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Part I with James Sawyer, University of Pennsylvania Law Review, vol. 120, pp. 419-503 (1972); Part II (with Rose-Ackerman and Henderson), University of Pennsylvania Law Review, vol. 121, pp. 1225-1308 (1973).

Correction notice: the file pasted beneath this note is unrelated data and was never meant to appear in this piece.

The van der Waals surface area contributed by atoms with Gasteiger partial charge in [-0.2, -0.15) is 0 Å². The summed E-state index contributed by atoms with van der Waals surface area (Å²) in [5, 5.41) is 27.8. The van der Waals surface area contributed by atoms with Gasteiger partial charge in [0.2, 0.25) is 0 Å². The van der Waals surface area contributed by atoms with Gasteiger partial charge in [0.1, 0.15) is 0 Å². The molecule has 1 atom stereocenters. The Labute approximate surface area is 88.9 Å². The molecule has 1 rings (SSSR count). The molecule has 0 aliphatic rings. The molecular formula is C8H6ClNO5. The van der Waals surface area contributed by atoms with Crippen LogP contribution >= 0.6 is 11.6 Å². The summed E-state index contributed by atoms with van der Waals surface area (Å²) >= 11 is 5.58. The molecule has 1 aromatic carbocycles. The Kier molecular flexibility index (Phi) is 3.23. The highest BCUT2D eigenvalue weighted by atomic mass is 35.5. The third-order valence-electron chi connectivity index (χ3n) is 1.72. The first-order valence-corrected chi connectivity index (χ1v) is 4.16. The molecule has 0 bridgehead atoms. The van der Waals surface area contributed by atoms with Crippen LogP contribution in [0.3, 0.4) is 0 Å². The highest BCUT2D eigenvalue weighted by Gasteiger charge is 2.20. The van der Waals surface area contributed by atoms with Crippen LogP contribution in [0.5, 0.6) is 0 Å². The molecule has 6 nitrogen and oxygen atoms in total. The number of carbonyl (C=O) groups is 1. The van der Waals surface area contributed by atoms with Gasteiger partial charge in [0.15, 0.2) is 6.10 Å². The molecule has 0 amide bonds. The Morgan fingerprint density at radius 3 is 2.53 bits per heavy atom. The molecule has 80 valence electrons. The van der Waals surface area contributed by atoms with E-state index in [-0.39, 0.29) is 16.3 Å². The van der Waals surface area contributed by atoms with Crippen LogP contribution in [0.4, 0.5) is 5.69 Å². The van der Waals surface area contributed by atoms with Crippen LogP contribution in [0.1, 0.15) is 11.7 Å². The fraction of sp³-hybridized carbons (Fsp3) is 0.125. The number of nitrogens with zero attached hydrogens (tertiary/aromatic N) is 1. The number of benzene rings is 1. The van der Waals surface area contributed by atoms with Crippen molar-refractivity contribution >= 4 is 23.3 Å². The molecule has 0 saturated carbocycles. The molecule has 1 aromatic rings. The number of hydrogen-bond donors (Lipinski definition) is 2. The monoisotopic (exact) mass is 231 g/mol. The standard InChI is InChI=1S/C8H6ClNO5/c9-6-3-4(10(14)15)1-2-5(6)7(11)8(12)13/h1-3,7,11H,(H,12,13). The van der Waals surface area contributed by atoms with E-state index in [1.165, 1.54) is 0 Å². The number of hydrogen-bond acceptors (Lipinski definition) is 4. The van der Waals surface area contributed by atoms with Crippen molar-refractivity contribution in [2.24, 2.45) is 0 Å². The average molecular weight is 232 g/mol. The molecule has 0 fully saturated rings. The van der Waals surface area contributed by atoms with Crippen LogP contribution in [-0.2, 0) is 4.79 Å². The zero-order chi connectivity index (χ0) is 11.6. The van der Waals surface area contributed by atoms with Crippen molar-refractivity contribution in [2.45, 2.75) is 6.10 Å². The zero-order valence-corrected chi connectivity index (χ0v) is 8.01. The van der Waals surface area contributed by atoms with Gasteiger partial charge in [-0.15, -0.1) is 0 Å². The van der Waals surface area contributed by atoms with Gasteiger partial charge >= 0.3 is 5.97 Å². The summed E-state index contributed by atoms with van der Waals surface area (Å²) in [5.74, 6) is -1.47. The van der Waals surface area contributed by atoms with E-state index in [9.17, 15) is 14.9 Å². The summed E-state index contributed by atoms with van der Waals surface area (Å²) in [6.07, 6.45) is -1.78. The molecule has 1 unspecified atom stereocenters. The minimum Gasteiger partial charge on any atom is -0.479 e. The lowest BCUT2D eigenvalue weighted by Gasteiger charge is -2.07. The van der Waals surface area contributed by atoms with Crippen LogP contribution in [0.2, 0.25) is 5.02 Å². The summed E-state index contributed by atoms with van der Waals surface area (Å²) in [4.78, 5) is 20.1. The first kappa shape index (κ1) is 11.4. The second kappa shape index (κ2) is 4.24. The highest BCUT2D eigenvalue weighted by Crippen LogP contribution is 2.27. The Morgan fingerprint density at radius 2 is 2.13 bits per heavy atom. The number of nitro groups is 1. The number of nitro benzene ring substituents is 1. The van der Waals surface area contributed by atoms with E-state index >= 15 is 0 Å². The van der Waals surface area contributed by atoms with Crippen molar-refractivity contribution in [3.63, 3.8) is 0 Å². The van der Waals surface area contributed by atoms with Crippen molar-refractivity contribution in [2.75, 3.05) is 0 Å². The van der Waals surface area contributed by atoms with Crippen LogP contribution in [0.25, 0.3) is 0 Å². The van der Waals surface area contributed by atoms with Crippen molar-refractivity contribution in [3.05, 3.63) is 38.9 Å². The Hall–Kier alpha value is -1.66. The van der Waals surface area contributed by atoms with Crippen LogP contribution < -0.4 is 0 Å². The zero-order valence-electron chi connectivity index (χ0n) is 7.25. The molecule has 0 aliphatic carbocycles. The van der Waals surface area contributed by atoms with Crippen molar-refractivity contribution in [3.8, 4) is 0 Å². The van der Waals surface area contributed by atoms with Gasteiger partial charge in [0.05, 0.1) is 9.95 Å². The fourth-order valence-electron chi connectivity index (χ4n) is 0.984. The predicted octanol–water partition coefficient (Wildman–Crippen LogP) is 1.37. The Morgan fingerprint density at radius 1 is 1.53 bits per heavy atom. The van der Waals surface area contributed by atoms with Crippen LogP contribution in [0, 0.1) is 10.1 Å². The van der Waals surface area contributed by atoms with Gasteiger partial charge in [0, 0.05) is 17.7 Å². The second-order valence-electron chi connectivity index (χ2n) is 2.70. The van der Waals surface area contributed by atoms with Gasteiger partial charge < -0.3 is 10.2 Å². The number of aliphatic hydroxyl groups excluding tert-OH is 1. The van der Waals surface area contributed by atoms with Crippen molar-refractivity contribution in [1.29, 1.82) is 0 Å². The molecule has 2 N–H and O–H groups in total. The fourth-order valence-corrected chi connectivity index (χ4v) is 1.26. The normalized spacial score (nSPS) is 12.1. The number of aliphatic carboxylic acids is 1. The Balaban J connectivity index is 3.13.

When the members of the Delaware River Basin Commission (DRBC) met at Dover on March 2, 1967 to adopt a massive pollution control program for the river, the event had significance not only for environmentalists, but for every student of American institutions. For the decision seemed to vindicate the American faith in the power of men to create both new modes of thought and novel organizational forms that promise to control the problems of a rapidly changing industrialized society.

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